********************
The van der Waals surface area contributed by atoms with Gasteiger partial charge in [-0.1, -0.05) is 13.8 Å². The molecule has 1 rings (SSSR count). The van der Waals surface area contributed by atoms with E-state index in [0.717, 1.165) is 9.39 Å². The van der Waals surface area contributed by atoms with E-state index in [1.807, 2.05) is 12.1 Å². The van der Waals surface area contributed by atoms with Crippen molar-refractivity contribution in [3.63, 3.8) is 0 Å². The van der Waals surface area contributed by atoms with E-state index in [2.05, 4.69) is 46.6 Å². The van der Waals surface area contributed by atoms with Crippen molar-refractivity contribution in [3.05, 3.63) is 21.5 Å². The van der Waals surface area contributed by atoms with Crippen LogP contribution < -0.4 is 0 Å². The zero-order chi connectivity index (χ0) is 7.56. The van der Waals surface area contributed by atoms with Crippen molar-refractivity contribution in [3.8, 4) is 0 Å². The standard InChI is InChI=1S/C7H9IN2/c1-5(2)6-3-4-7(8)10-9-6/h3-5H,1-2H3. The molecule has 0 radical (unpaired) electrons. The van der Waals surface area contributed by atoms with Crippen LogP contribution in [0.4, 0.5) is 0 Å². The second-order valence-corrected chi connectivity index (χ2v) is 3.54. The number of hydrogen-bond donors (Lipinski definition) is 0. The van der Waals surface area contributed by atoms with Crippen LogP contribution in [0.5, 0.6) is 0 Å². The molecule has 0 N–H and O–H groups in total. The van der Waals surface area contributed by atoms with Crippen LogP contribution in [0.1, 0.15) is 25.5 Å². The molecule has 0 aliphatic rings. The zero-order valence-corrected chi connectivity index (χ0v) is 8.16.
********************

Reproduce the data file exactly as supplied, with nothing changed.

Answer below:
The van der Waals surface area contributed by atoms with Gasteiger partial charge in [-0.1, -0.05) is 13.8 Å². The molecule has 1 rings (SSSR count). The van der Waals surface area contributed by atoms with E-state index in [0.717, 1.165) is 9.39 Å². The van der Waals surface area contributed by atoms with E-state index in [1.807, 2.05) is 12.1 Å². The van der Waals surface area contributed by atoms with Crippen molar-refractivity contribution in [3.63, 3.8) is 0 Å². The van der Waals surface area contributed by atoms with E-state index in [2.05, 4.69) is 46.6 Å². The van der Waals surface area contributed by atoms with Crippen molar-refractivity contribution in [3.05, 3.63) is 21.5 Å². The van der Waals surface area contributed by atoms with Crippen LogP contribution < -0.4 is 0 Å². The zero-order chi connectivity index (χ0) is 7.56. The van der Waals surface area contributed by atoms with Crippen molar-refractivity contribution in [3.8, 4) is 0 Å². The standard InChI is InChI=1S/C7H9IN2/c1-5(2)6-3-4-7(8)10-9-6/h3-5H,1-2H3. The molecule has 0 radical (unpaired) electrons. The van der Waals surface area contributed by atoms with Crippen LogP contribution in [0.4, 0.5) is 0 Å². The second-order valence-corrected chi connectivity index (χ2v) is 3.54. The number of hydrogen-bond donors (Lipinski definition) is 0. The van der Waals surface area contributed by atoms with Crippen LogP contribution in [0.5, 0.6) is 0 Å². The molecule has 0 N–H and O–H groups in total. The van der Waals surface area contributed by atoms with Crippen LogP contribution in [0.1, 0.15) is 25.5 Å². The molecule has 0 aliphatic rings. The zero-order valence-corrected chi connectivity index (χ0v) is 8.16.